The notion of the European Union being an exceptional international actor is well established in the literature and dates from the very inception of ‘Europe’ as being a continental peace project. In today’s literature, while a number of variations on the theme exist, the dominant model is that of the Union as a ‘normative power’.Continue reading “The Myth of Exceptional Europe: The Failure of EU Foreign Policy”
Senior EU officials have just released a blueprint for another great leap forward in European integration, to be discussed by all 27 heads of state and government at this week’s summit meeting. Perhaps not surprisingly, this blueprint says little about the EU’s growing democratic deficit. Notwithstanding the urgency of the current crisis, it’s now highContinue reading “No more integration without more representation !”
The so-called European Foreign Ministers Group on the Future of Europe has just released its report. Although the group was launched and chaired by German foreign minister Guido Westerwelle, its report was not entirely a German product. As the Auswaertiges Amt explains, “Alongside Foreign Minister Westerwelle, the Foreign Ministers of Austria, Belgium, Denmark, Italy, Luxembourg, the Netherlands, Poland, PortugalContinue reading “More Europe?”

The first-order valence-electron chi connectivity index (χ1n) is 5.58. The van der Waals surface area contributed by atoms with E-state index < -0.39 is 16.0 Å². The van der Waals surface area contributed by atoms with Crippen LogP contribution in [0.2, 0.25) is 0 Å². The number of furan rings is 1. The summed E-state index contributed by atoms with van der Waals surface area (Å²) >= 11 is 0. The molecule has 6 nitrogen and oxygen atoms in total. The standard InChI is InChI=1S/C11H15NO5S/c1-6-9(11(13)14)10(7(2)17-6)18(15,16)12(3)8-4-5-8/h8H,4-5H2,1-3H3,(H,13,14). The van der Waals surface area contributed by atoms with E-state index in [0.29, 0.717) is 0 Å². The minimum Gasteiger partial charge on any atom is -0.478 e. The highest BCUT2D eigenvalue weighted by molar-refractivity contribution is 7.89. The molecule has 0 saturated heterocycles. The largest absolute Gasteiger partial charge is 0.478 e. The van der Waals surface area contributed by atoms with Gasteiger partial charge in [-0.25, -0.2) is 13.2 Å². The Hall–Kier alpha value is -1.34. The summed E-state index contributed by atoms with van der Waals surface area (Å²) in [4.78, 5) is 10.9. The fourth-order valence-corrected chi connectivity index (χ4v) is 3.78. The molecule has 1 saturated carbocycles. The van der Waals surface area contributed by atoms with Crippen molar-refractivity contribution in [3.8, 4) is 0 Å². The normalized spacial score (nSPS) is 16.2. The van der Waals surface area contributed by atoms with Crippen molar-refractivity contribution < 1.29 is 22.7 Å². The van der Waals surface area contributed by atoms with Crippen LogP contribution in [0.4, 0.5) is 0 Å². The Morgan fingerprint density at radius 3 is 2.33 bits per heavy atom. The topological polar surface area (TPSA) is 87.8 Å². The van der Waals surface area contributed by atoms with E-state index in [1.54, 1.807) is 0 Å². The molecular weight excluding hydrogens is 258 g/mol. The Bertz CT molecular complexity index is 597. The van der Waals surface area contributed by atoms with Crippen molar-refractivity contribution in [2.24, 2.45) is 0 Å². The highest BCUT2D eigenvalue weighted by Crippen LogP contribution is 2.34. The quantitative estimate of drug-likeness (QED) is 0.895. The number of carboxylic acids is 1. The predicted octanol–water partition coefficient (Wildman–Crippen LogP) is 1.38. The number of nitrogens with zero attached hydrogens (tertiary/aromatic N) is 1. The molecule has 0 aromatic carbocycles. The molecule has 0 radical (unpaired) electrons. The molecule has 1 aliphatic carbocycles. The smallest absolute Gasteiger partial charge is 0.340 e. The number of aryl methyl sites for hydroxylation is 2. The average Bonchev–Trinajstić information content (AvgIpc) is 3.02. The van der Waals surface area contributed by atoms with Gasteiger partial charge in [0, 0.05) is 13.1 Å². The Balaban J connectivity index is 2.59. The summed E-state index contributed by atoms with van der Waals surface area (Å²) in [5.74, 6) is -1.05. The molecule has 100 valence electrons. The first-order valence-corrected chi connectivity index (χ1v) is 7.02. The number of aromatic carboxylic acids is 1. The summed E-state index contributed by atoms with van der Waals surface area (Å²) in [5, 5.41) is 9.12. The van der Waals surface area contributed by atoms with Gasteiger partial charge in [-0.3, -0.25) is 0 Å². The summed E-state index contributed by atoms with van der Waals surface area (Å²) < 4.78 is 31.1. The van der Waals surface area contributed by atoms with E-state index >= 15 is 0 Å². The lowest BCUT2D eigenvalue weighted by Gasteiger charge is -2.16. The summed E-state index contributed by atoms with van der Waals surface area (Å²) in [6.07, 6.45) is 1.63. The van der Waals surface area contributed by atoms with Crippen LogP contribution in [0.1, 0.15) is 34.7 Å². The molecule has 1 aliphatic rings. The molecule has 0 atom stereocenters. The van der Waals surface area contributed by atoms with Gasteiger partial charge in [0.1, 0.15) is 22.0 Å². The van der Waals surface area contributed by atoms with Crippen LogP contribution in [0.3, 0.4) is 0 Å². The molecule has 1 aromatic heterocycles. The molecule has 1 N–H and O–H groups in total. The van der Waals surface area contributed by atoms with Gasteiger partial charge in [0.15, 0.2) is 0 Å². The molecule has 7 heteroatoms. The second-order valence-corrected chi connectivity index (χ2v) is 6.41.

I’ve posted some thoughts on this on Crooked Timber, here.
by Agustin Ruiz Robledo, Professor of Constitutional Law at the University of Granada (Spain) and Visiting Scholar at the UCD School of Law 2011-12 The pace of politics and life in the twenty-first century is so fast that the referendum of May 31 seems to have been held a year ago and is no longerContinue reading “Some political consequences of the referendum”
Whatever medium or longer terms plans Chancellor Merkel has for the European Union, we are undoubtedly embarked on yet another treaty-reform journey. The immediate eurozone emergency may or may not require treaty change (one can only imagine that the Council legal services are engaged in a desperate battle to avoid that) but the dye hasContinue reading “Europe’s North Col: A New European Union Treaty?”
Regardless of one’s views on the fiscal treaty, this post-referendum analysis by my UCD colleague Andy Storey is a sobering reminder that a treaty focused on government debt is unlikely to resolve a crisis sparked principally by irresponsible lending and borrowing by private banks. On the other hand, bond markets (and German taxpayers & parliamentarians)Continue reading “The morning after”